Shreya Sen-Handley | Jetsetting glitzy no more, try the 'flycott'

Far from the glamorous mode of transportation it once was, not even catering for basic human needs, air travel is now officially hell

Update: 2023-03-18 18:40 GMT
Jetsetting is no longer fashionable. Why not fly less to save the planet? (Photo By Arrangement)

“Come Flu With Me” Frank Sinatra would’ve sung had he been living in our Covid present, replacing the soaring melody of his famous “Come Fly With Me” with a sickly reel and a death jig instead.

Contagion spreads quickly in the confined spaces of passenger planes, and in the early days of Covid, before travel restrictions were put in place, not only did air travel spread the disease from passenger to passenger within each jet’s metal shell, but disgorging these very people around the world, they helped make it the rampaging global pandemic it became.

But the unhindered transmission of infections is far from the only problem with present-day air voyages. That airplanes are going from bad to worse was reinforced by the horrors of my recent flight from Kolkata to Dubai, aboard an airborne nightmare called Fly Dubiously (a small spin on their real name to avoid legal hassles, thankee). Having booked the flight in good faith, misled into believing it was a wing of Emirates, I found myself in a flying rat trap instead.

Aloft that bat out of hell, with its rickety, torn seats, and not-fit-for-human-consumption fodder, worse than any I’ve ever had on land or air, I suffered a seizure. No one even noticed, though I demonstrated every symptom of being seriously unwell, blacking out and re-emerging from my stupor, temporarily unable to speak or to co-ordinate my feet. All I got from the faux spiritualists of unknown European origins in the seats beside me were blank stares, whilst the Middle Eastern staff was barely in evidence through the six-hour voyage.

Perhaps they were as overpowered as I by the evil odour emanating from the plane’s toilets, and had ceased to notice anything else?

Nor am I alone in my recent experience of airborne distress, with the news of not one, but several, instances of urination on fellow passengers splashed across media.

Far from the glamorous mode of transportation it once was, not even catering for basic human needs these days, air travel is now officially hell.

Yet flights were once a modern miracle, a scientific marvel, and amongst the most romantic and adventurous of journeys. That man could fly would have been considered impossible not so long ago — had Icarus lived, he would have strenuously dissuaded us from ever attempting it. In the early years of aviation, it would have taken courage to fly a plane, even to be a passenger on such an unlikely contraption would have required some gumption. With time, and millions embarking on these aeronautical trips, it was no longer a thing of wonder that called for audacity.

But it remained a feat of engineering that inspired the explorer in us all. Taking us to wondrous new worlds we wouldn’t previously have dreamt of reaching, aviation drastically expanded our horizons, both literal and figurative. As an enthusiastic traveller and veteran travel writer, whose aerial memories provide colourful fodder for many a travel column and book chapter, I can scarcely imagine life without flying.

Yet, recent experiences, and not just this last flight of torment, along with the reality of a changing, ailing planet that’s crying out for us to cut back on pollution-generating conveniences, have compelled me to re-examine how I traverse the miles.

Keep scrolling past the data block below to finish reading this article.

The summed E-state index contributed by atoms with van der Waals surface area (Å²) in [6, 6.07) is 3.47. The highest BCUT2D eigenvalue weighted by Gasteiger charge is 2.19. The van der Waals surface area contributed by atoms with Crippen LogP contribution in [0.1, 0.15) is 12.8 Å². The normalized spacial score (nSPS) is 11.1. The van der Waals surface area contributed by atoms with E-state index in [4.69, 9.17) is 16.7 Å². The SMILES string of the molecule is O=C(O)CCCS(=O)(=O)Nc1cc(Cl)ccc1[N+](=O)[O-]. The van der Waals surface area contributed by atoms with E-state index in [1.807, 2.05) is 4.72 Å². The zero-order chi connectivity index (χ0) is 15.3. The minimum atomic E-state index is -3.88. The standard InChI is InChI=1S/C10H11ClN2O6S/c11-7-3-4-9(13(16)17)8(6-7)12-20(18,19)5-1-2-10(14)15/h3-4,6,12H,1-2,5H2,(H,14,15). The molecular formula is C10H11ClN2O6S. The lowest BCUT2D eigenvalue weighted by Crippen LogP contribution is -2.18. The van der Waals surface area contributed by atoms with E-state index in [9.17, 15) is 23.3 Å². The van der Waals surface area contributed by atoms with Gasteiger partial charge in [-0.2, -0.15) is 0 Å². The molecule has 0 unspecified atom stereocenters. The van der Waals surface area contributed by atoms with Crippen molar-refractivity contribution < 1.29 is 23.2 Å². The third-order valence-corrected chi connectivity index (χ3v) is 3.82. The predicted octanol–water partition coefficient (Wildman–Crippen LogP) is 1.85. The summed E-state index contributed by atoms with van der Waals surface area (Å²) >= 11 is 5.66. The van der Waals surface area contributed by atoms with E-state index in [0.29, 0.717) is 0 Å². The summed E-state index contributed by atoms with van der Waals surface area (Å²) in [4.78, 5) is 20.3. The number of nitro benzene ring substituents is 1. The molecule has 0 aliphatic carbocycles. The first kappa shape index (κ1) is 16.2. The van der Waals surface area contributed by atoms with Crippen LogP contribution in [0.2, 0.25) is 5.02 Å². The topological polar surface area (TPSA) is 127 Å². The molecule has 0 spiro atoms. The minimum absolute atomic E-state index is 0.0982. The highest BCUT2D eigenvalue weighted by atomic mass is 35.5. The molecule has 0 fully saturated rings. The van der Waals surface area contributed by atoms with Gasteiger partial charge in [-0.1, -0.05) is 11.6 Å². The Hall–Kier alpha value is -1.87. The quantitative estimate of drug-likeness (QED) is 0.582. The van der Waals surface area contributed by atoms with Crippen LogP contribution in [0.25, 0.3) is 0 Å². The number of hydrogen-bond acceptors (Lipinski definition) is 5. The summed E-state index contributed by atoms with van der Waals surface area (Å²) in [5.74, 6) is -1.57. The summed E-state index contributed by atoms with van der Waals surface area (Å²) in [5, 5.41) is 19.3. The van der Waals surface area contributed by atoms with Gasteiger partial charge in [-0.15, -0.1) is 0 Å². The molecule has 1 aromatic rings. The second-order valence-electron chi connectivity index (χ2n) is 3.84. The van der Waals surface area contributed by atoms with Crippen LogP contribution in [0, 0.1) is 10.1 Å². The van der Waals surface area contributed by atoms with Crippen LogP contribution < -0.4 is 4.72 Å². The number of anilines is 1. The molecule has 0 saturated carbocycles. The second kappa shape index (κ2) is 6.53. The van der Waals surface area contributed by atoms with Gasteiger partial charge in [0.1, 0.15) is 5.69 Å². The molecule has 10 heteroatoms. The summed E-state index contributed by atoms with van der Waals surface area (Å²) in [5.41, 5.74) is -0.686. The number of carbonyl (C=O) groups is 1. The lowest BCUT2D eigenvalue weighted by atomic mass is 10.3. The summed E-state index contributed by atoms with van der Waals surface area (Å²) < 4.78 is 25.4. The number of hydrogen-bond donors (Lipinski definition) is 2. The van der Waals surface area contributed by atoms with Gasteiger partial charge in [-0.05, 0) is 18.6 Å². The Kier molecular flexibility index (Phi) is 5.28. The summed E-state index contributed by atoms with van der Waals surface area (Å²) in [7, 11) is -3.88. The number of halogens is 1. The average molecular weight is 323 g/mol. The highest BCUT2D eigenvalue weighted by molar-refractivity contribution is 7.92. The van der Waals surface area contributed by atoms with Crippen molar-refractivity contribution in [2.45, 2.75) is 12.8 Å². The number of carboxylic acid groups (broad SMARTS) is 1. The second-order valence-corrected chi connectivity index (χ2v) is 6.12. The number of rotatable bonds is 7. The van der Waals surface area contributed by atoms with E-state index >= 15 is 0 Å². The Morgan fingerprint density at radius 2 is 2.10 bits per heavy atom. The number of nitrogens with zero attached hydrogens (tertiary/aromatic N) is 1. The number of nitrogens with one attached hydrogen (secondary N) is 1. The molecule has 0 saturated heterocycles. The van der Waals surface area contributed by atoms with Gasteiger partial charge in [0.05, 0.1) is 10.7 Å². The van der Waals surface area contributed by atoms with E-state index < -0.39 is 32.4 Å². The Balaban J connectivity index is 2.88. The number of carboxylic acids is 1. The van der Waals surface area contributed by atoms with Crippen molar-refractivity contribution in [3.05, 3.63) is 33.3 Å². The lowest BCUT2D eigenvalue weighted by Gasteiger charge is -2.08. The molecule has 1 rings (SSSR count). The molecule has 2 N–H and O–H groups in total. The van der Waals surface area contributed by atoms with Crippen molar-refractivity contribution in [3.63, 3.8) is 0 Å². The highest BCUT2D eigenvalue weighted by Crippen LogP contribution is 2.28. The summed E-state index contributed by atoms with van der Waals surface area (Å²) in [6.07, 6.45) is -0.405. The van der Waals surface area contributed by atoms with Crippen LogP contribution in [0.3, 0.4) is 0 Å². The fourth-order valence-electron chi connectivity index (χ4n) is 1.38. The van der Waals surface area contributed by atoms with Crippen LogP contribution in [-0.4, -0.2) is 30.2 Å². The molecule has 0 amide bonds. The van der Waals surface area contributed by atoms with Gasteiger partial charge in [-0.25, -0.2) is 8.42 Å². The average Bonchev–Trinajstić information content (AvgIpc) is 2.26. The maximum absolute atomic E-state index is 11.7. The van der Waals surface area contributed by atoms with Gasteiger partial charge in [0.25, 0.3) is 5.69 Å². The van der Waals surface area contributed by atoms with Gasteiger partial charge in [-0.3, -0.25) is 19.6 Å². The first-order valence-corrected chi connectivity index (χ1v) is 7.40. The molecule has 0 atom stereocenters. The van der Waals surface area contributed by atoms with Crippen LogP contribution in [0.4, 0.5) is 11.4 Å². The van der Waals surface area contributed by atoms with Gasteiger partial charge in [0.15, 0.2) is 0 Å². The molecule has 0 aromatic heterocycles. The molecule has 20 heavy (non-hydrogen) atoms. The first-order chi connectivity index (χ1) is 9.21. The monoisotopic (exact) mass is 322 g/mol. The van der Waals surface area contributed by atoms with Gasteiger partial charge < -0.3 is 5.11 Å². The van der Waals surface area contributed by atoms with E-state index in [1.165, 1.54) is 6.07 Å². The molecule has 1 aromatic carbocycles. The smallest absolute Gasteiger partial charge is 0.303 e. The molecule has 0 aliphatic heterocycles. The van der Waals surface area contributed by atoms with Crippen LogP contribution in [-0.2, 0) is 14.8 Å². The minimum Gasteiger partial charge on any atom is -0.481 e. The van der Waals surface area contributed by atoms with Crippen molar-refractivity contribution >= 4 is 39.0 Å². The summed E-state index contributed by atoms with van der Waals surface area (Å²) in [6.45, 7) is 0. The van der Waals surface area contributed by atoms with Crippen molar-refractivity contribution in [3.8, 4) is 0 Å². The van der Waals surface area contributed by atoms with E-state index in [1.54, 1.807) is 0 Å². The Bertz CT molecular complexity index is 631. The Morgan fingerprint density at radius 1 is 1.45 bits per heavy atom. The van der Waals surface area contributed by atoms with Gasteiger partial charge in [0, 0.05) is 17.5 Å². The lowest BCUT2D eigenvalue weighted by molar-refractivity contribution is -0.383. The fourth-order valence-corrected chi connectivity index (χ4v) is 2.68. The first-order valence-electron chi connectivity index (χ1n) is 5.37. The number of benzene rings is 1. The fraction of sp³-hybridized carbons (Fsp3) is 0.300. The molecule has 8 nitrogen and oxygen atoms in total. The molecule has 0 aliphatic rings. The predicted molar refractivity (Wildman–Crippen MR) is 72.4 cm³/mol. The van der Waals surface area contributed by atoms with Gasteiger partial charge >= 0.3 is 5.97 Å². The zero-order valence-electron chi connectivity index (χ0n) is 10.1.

Who can argue that a reduction in air travel wouldn’t be a decisive step towards saving our planet, a positive strike against environmental degradation, and a boon to us all in the long term, especially the next generations? Scientific evidence( e.g. in lockdown when passenger planes were grounded) and the testimony of our own eyes prove it’s indubitably needed. But it does feel difficult to put into practice, doesn’t it?

After all, this earth isn’t the place it was before planes took off. Economic, political, and societal pressures have pushed entire communities into migrating from the land that bore them, and families have dispersed to far-flung locales. For instance, there are 1.5 million Indians living in the UK today.

With my children and husband in Britain, and parents in India, I have little option but to make long-haul journeys a couple of times a year. Only the very occasional vacation requires flights in our case, but I can’t claim we don’t sometimes succumb to their enticements (beautiful though the British landscape, who can restrict themselves to only holidays in the rain?)

What would be the alternative to flying in these instances? Land travel? We do plenty of that, but it depends on how far one has to trek. Ships? Don’t they cause their fair share of pollution? Plus, who has the time or money for long, stately cruises? Shall we turn the clock back and go ballooning? Or cycle through Europe like my grandfather did? Those generations were made of sterner stuff than thee or me!

If, then, living in the modern world is inconceivable without flying, moderation has to be the key to persisting with it. Jet-setting is certainly no longer glitzy — carriers have seen to that, with the horrors of their service! In fact, should jumping aboard a sky-fouling jumbo jet be seen as de rigueur any more, or even conscionable? Doesn’t our world have a plethora of terrific scientists, and turgid billionaires looking for ambitious projects at which to throw their money? Together, they could create fabulous alternatives to aviation that we haven’t yet imagined (but maybe Da Vinci did)!

If only we flu on these airloons less, zipping by on nippy stand-ins more often, our world could remain both wide and in good health.


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